Why do so many young people leave and go abroad?  W., an impressive man, well-dressed, pleasant, fluent in English, who lived many years in the United States, a graduate of a university in Chicago and an American citizen, explains:

Migration from the village is part of an ongoing process in the West Bank which already began in 1967 with the start of the occupation.  It later increased because of the difficult economic conditions resulting from the unemployment created by the occupation authorities.  Most of the young migrants have graduated from West Bank universities.  Each year 25,000 young people finish their studies and receive an academic degree.  Only very few of them manage to find work in their field on the West Bank.  W. is a sad example:  three of his four children have emigrated.  Only one daughter managed to find a job in her field and remained in the village.  Even those lucky enough to be employed by the Palestinian Authority have economic difficulties because they receive only half their salary.  So even though the village has elegant buildings and seems unusually attractive, it pays a heavy price:  an unnatural demographic structure, divided families, an elderly population doomed to isolation and loneliness and many trans-oceanic yearnings…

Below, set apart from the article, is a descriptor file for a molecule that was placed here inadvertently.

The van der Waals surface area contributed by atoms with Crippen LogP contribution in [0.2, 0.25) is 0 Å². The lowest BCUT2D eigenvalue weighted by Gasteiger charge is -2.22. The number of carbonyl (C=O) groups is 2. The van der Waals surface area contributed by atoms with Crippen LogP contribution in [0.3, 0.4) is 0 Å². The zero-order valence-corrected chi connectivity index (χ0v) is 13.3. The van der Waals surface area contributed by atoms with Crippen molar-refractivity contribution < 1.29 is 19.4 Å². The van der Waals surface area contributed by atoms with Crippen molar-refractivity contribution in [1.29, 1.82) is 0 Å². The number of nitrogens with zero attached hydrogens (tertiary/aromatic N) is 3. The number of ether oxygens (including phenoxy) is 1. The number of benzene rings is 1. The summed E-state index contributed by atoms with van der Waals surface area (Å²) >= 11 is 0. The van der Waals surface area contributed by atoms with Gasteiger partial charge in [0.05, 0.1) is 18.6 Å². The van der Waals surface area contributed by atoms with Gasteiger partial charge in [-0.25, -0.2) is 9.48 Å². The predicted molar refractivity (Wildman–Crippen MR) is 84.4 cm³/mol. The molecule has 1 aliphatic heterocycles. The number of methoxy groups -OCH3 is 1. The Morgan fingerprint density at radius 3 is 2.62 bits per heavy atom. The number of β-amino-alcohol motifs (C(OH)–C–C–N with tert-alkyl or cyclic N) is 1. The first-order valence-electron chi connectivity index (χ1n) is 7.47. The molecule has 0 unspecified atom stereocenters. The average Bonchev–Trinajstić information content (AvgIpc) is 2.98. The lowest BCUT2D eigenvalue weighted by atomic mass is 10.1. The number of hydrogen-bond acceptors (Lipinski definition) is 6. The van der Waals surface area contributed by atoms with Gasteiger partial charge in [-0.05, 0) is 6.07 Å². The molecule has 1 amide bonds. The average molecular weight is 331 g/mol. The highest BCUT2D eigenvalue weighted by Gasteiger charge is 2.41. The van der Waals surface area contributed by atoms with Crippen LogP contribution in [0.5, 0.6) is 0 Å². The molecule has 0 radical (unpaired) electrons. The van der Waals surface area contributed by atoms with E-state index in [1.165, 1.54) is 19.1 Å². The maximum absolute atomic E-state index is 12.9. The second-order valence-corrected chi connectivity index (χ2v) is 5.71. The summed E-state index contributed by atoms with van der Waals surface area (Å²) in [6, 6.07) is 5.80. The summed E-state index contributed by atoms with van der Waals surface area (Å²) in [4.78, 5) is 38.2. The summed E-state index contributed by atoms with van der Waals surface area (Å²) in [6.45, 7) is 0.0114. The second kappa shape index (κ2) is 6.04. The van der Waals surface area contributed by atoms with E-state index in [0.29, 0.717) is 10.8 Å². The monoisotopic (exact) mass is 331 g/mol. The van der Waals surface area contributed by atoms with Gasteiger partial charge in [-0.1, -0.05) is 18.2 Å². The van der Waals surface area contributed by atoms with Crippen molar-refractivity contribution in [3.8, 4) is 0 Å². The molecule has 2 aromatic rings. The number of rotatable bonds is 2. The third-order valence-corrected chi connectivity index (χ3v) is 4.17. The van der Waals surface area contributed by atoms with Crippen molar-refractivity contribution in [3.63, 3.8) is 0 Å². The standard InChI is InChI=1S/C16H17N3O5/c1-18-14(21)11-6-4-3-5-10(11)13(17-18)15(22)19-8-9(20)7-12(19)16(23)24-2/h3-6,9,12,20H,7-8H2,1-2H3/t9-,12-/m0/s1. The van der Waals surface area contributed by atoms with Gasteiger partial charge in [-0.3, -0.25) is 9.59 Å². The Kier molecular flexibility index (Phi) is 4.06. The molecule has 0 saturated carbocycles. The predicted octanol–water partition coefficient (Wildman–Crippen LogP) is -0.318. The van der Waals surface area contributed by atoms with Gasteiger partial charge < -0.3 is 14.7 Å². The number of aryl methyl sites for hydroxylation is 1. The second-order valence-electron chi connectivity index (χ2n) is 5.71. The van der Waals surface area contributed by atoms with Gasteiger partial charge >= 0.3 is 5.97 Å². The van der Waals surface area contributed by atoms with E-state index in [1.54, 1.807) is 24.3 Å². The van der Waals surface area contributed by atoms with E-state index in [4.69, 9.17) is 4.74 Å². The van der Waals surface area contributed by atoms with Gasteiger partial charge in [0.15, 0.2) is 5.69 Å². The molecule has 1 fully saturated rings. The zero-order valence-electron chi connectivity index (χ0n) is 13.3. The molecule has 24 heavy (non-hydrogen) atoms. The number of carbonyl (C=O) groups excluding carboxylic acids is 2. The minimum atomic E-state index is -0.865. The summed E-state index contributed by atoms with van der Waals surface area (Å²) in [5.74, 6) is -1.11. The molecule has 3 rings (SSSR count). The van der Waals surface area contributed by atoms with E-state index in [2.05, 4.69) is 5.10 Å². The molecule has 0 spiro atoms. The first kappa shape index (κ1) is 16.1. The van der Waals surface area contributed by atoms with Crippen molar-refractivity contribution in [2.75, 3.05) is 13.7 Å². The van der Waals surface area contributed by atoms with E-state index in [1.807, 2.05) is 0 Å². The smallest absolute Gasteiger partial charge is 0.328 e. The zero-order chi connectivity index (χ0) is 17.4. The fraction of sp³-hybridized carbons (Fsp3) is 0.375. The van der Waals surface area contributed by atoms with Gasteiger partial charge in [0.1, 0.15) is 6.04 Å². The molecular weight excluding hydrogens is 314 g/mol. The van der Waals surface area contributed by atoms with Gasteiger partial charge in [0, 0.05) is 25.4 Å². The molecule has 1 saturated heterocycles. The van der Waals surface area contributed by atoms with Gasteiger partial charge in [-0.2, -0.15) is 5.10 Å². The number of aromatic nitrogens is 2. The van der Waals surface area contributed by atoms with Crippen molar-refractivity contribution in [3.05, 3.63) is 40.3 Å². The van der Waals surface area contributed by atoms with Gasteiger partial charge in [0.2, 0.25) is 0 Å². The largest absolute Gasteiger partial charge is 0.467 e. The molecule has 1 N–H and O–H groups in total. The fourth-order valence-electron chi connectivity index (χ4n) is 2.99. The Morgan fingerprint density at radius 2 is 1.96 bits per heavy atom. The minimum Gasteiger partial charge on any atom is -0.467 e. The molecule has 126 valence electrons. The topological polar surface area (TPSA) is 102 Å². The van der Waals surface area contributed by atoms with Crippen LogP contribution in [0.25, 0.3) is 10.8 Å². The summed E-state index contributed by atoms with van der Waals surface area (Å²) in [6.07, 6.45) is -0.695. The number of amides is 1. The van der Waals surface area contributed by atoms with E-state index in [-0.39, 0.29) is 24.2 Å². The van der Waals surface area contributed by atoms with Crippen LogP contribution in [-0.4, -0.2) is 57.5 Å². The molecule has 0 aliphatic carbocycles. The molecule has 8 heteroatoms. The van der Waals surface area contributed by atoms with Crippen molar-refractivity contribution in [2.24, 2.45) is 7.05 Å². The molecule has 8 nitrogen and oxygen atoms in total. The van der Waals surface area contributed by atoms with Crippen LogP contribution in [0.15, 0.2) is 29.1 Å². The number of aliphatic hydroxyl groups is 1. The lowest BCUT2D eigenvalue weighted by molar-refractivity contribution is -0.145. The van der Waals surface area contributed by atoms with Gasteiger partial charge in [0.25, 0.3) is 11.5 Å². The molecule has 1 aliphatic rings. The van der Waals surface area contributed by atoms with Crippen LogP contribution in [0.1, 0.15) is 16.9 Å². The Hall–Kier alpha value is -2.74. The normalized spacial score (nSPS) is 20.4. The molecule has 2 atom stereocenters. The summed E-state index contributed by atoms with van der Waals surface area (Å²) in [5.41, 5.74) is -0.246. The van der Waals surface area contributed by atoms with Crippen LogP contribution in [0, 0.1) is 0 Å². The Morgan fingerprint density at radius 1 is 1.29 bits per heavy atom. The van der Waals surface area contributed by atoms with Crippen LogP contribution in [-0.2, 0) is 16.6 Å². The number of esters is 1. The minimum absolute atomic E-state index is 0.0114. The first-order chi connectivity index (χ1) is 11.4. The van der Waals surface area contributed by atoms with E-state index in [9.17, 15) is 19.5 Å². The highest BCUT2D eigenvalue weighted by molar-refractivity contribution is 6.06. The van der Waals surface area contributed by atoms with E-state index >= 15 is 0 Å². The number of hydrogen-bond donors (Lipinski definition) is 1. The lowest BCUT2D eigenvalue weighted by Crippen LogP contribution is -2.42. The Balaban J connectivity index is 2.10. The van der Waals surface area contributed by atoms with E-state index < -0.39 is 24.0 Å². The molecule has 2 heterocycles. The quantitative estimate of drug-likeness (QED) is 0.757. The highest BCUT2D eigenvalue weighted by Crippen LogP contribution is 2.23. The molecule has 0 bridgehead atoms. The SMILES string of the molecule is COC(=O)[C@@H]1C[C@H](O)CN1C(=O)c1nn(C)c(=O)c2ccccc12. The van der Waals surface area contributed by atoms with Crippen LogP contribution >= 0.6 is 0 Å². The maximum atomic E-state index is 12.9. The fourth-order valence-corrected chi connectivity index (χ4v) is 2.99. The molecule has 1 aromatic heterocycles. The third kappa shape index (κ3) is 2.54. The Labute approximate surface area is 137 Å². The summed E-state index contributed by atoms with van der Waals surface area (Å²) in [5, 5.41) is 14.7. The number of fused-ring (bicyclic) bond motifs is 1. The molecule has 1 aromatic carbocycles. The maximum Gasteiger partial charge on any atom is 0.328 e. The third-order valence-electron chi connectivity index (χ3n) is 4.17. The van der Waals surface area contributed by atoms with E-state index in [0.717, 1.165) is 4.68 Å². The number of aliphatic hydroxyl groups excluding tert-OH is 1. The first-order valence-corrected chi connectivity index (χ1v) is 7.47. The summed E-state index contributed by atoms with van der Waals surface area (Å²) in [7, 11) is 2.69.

And what about those who stay?  The unemployment rate is 40%.  5000 dunums of village land were expropriated for the settlers.  One resident filed 39 claims since 1994.  They’re all collected in a file we are shown.  Some are stamped “unknown,” regarding others the claimant is asked to “be patient, it may take a while”… How long, exactly???

Is there a possibility for a better future?  Both W. and S. are skeptical.  They don’t think the Israeli elections will change the political situation so the chances of a political solution are almost zero.  They believe both Fatah and Hamas will support an agreement on condition that 25% of the West Bank will be returned to Palestine.  But you need two sides for an agreement…

 

12:45  We left Turmus Ay’ya.  Six more soldiers in the parking lot at the Za’tara/Tapuach junction.

 

13:30  Back in Rosh Ha’ayin.